Red tape raid: agencies agree on sweeping regulatory reform

By The Mandarin

Thursday November 5, 2015

Departments and agencies across the federal government will implement sweeping reporting reforms to cut red tape in a regulatory environment described in a new report as inefficient, inaccessible and risk averse.

The Department of Finance has publicly released its Review of Whole-of-Government Internal Regulation, conducted by respected former public servant Barbara Belcher. Agency heads received the report in September and October and have already agreed to implement all 134 recommendations they have the power to do.

The changes focus on reducing excessive regulation by streamlining security vetting processes, removing duplication of reporting, improving accessibility of information, clarifying guidance, introducing electronic tabling in Parliament and improving annual reports.

Finance secretary Jane Halton (pictured) says central regulating agencies — the Department of the Prime Minister and Cabinet, Attorney-General’s Department, Australian Public Service Commission and Finance — have already “made a good start on progressing some of these”. In a statement, she said future regulation will be “better targeted, more effective and, ultimately, uses less of our scarce resources”:

“This will allow us to be better focussed on delivering services for the community. The review will help us to test future regulation against a set of principles, to avoid the future occurrence of red tape …

“The review found many regulatory requirements are appropriately and efficiently administered, but others are not. Some regulation was put in place when entity capability was significantly lower than today, and before the Public Governance, Performance and Accountability Act 2013‘s focus on risk, performance and duties.

“The Secretaries Board is committed to progressing the review’s recommendations.”

The key issues identified in the Belcher report: rules and guidance that is either inaccessible or hard to interpret, over-regulation, inefficient regulation, and the famous “culture of risk-aversion” that is regularly criticised.

Portfolio secretaries have agreed to move towards a “collect once, use many times” approach to data collection and maximise the ability of senior executives to make the big strategic decisions, while pushing as much responsibility down to middle managers and below as possible.

Each will also determine their agency’s risk appetite to encourage innovation, and review their freedom-of-information practices to find the “least burdensome mechanism”. The secretaries agreed to “consider” actively publishing information to decrease FOI requests as well.

Belcher articulates five principles which say all new internal regulations should be:

  • The minimum needed to achieve whole-of-government or entity outcomes;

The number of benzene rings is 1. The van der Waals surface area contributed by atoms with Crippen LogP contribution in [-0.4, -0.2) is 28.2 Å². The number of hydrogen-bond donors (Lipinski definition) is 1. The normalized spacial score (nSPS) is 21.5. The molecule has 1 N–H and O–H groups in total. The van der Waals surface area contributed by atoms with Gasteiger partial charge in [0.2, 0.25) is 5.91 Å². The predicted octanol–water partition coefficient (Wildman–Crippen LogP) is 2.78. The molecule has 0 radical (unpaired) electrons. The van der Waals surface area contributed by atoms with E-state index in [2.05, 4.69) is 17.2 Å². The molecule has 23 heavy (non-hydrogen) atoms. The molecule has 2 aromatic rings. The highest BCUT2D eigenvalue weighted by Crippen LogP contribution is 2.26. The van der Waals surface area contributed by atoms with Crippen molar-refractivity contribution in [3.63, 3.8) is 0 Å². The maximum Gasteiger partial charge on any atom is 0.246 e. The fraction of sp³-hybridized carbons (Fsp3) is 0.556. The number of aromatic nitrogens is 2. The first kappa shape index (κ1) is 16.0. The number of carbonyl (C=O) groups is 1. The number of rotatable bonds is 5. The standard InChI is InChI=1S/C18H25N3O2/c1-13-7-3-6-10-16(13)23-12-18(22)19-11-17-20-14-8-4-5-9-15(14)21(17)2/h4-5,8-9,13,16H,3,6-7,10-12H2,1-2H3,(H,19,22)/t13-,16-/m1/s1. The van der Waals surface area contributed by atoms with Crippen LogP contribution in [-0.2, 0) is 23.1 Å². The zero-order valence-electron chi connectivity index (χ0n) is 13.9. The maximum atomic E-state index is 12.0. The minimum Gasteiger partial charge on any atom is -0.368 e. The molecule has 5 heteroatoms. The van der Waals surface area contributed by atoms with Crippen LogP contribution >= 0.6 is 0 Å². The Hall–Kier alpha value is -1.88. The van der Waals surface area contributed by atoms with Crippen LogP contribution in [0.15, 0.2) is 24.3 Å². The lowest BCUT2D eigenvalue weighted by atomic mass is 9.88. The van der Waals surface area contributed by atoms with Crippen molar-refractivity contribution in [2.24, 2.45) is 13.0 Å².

• Proportional to the risks to be managed and supportive of a risk-based approach;
  • Coherent across government and not duplicative;
  • Designed in consultation with stakeholders for clarity and simplicity in application; and
  • Reviewed periodically to test relevance and impact.

The recommendations sit well with the management reforms catalysed by the PGPA Act, particularly what Belcher describes as:

“The push towards removing prescriptive legislative controls and moving to principles and duties-based accountability arrangements … with corresponding strengthening of mechanisms for risk management and public accountability for performance.”

It will be especially important, she writes, that the five principles are kept in mind as the APS also continues with:

“… the increasing centralisation of some functions through shared and common services, the digital transformation agenda, low risk procurement contracts and whole-of-government purchasing arrangements, new reporting requirements such as monthly reporting to the Australian Public Service Commission of unscheduled absences and consolidation of Enterprise Resource Management systems.”

The mandarins told her that some of these whole-of-government requirements and procedures have “constrained their ability to realise benefits” from the PGPA reforms.

Belcher’s impression is that, by and large, APS entities “aspire to, and are prepared to work for, a public sector freed of excessive regulation and risk aversion” and she credits them for starting to push decision-making back down to lower classification levels. She commented:

“There is a continuing role for senior management in identifying a way of managing risk that encourages innovation and gives responsibility and experience in decision-making to future leaders in the public sector.

“There is, similarly, a need to identify and remove the many unnecessary requirements entities place upon themselves either to avoid risk or because, over time, myths have replaced facts.”

More to come, including an interview with Finance secretary Jane Halton …

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